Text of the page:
The ostensible end of the former of these dialogues is to show that the Sophist is really but a caricature of the philosopher, but its true end is to fix the reality of the appearance, _i. e._ of the not-being, and to discuss speculatively the relation of being and not-being. The doctrine of the Eleatics ended with the rejection of all sensuous knowledge, declaring that what we receive as the perception of a multiplicity of things or of a becoming is only an appearance. In this the contradiction was clear, the not-being was absolutely denied, and yet its existence was admitted in the notion of men. Plato at once draws attention to this contradiction, showing that a delusive opinion, which gives rise to a false image or representation, is not possible, since the whole theory rests upon the a.s.sumption that the false, the not-true, _i. e._ not-being cannot even be thought. This, Plato continues, is the great difficulty in thinking of not-being, that both he who denies and he who affirms its reality is driven to contradict himself. For though it is inexpressible and inconceivable either as one or as many, still, when speaking of it, we must attribute to it both being and multiplicity. If we admit that there is such a thing as a false opinion, we a.s.sume in this very fact the notion of not-being, for only that opinion can be said to be false which supposes either the not-being to be, or makes that, which is not, to be. In short, if there actually exists a false notion, so does there actually and truly exist a not-being. After Plato had thus fixed the reality of not-being, he discusses the relation of being and not-being, _i. e._ the relation of conceptions generally in their combinations and differences. If not-being has no less reality than being, and being no more than not-being, if, therefore, _e. g._ the not-great is as truly real as the great, then every conception may be apprehended according to its opposite sides as being and not-being at the same time: it is a being in reference to itself, as something identical with itself, but it is not-being in reference to every one of the numberless other conceptions which can be referred to it, and with which, on account of its difference from them, it can have nothing in common. The conception of the same ta?t?? and the different ??te??? represent the general form of an ant.i.thesis. These are the universal formulae of combination for all conceptions. This reciprocal relation of conceptions as at the same time being and not-being, by virtue of which they can be arranged among themselves, forms now the basis for the art of dialectics, which has to judge what conceptions can and what cannot be joined together. Plato ill.u.s.trates here by taking the conceptions of being, motion (becoming), and rest (existence), and showing what are the results of the combinations of these ideas. The conceptions of motion and rest cannot well be joined together, though both of them may be joined with that of being, since both are; the conception of rest is therefore in reference to itself a being, but in reference to the conception of motion a not-being or different. Thus the Platonic doctrine of ideas, after having in the Theataetus attained its general foundation in fixing the objective reality of conceptions, becomes now still farther developed in the Sophist to a doctrine of the agreement and disagreement of conceptions. The category which conditions these reciprocal relations is that of not-being or difference. This fundamental thought of the Sophist, that being is not without not-being and not-being is not without being, may be expressed in modern phraseology thus: negation is not not-being but determinateness, and on the other hand all determinateness and concreteness of conceptions, or every thing affirmative can be only through negation; in other words the conception of contradiction is the soul of a philosophical method.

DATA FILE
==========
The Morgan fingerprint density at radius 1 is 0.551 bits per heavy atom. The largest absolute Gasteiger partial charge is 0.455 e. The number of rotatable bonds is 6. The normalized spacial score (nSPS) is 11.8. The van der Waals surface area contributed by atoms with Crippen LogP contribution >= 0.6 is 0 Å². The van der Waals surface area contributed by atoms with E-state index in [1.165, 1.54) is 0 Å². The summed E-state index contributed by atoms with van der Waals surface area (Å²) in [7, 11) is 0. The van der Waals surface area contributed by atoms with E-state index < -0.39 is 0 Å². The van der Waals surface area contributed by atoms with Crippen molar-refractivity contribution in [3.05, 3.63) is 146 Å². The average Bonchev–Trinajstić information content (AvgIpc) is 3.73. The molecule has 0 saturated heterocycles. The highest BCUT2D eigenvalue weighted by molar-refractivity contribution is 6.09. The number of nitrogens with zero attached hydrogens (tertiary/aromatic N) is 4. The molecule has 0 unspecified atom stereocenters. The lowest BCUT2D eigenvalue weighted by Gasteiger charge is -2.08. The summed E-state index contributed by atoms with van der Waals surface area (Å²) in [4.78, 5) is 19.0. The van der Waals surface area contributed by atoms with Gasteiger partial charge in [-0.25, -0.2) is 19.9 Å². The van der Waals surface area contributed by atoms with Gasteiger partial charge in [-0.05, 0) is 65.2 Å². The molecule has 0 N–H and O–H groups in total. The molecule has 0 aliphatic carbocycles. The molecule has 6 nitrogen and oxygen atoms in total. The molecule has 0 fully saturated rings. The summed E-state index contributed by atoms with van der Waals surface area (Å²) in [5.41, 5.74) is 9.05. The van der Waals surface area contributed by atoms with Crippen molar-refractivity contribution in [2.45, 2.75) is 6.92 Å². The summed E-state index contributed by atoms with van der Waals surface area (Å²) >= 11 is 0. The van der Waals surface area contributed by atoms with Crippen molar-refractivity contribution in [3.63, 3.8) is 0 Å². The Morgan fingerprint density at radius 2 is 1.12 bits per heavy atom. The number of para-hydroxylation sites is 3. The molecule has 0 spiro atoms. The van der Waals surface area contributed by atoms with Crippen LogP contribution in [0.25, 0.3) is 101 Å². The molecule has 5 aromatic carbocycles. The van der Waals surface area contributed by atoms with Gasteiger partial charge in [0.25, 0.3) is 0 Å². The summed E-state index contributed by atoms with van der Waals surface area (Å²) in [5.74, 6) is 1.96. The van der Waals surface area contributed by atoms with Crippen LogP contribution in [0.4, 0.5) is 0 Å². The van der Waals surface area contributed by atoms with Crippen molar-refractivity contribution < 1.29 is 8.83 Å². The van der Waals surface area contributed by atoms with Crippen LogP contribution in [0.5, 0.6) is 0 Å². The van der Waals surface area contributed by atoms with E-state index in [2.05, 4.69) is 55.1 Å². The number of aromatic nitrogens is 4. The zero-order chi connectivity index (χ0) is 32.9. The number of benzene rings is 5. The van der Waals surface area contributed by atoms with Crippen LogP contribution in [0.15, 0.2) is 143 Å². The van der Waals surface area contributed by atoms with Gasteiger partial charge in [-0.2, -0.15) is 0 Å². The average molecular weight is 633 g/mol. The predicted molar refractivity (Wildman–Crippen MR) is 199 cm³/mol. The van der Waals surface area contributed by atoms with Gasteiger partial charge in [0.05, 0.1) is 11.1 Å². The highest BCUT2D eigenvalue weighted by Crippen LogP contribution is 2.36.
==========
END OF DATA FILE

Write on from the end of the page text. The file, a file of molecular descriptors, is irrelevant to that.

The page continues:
The doctrine of ideas appears in the Parmenides as the positive consequence and progressive development of the Eleatic principle. Indeed in this dialogue, in that Plato makes Parmenides the chief speaker, he seems willing to allow that his doctrine is in substance that of the Eleatic sage. True, the fundamental thought of the dialogue-that the one is not conceivable in its complete singleness without the many, nor the many without the one, that each necessarily presupposes and reciprocally conditions the other-stands in the most direct contradiction to Eleaticism. Yet Parmenides himself, by dividing his poem into two parts, and treating in the first of the one and in the second of the many, postulates an inner mediation between these two externally so disjointed parts of his philosophy, and in this respect the Platonic theory of ideas might give itself out as the farther elimination, and the true sense of the Parmenidean philosophizing. This dialectical mediation between the one and the not-one or the many Plato now attempts in four antinomies, which have ostensibly only a negative result in so far as they show that contradictions arise both whether the one be adopted or rejected. The positive sense of these antinomies, though it can be gained only through inferences which Plato himself does not expressly utter, but leaves to be drawn by the reader-is as follows. The first antinomy shows that the one is inconceivable as such since it is only apprehended in its abstract opposition to the many; the second, that in this case also the reality of the many is inconceivable; the third, that the one or the idea cannot be conceived as not-being, since there can be neither conception nor predicate of the absolute not-being, and since, if not-being is excluded from all fellowship with being, all becoming and departing, all similarity and difference, every representation and explanation concerning it must also be denied; and lastly, the fourth affirms that the not-one or the many cannot be conceived without the one or the idea. What now is Plato's aim in this discussion of the dialectic relations between the conceptions of the one and the many? Would he use the conception of the one only as an example to explain his dialectic method with conceptions, or is the discussion of this conception itself the very object before him? Manifestly the latter, or the dialogue ends without result and without any inner connection of its two parts. But how came Plato to make such a special investigation of this conception of the one? If we bear in mind that the Eleatics had already perceived the ant.i.thesis of the actual and the phenomenal world in the ant.i.thesis of the one and the many, and that Plato himself had also regarded his ideas as the unity of the manifold, as the one and the same in the many-since he repeatedly uses "idea" and "the one" in the same sense, and places (_Rep._ VII. 537) dialectics in the same rank with the faculty of bringing many to unity-then is it clear that the one which is made an object of investigation in the Parmenides is the idea in its general sense, _i. e._ in its logical form, and that Plato consequently in the dialectic of the one and the many would represent the dialectic of the idea and the phenomenal world, or in other words would dialectically determine and establish the correct view of the idea as the unity in the manifoldness of the phenomenal. In that it is shown in the Parmenides, on the one side, that the many cannot be conceived without the one, and on the other side, that the one must be something which embraces in itself manifoldness, so have we the ready inference on the one side, that the phenomenal world, or the many, has a true being only in so far as it has the one or the conception within it, and on the other side, that since the conception is not an abstract one but manifoldness in unity, it must actually have manifoldness in unity in order to be able to be in the phenomenal world. The indirect result of the Parmenides is that matter as the infinitely divisible and undetermined ma.s.s has no actuality, but is in relation to the ideal world a not-being, and though the ideas as the true being gain their appearance in it, yet the idea itself is all that is actual in the appearance or phenomenon; the phenomenal world derives its whole existence from the ideal world which appears in it, and has a being only so far as it has a conception or idea for its content.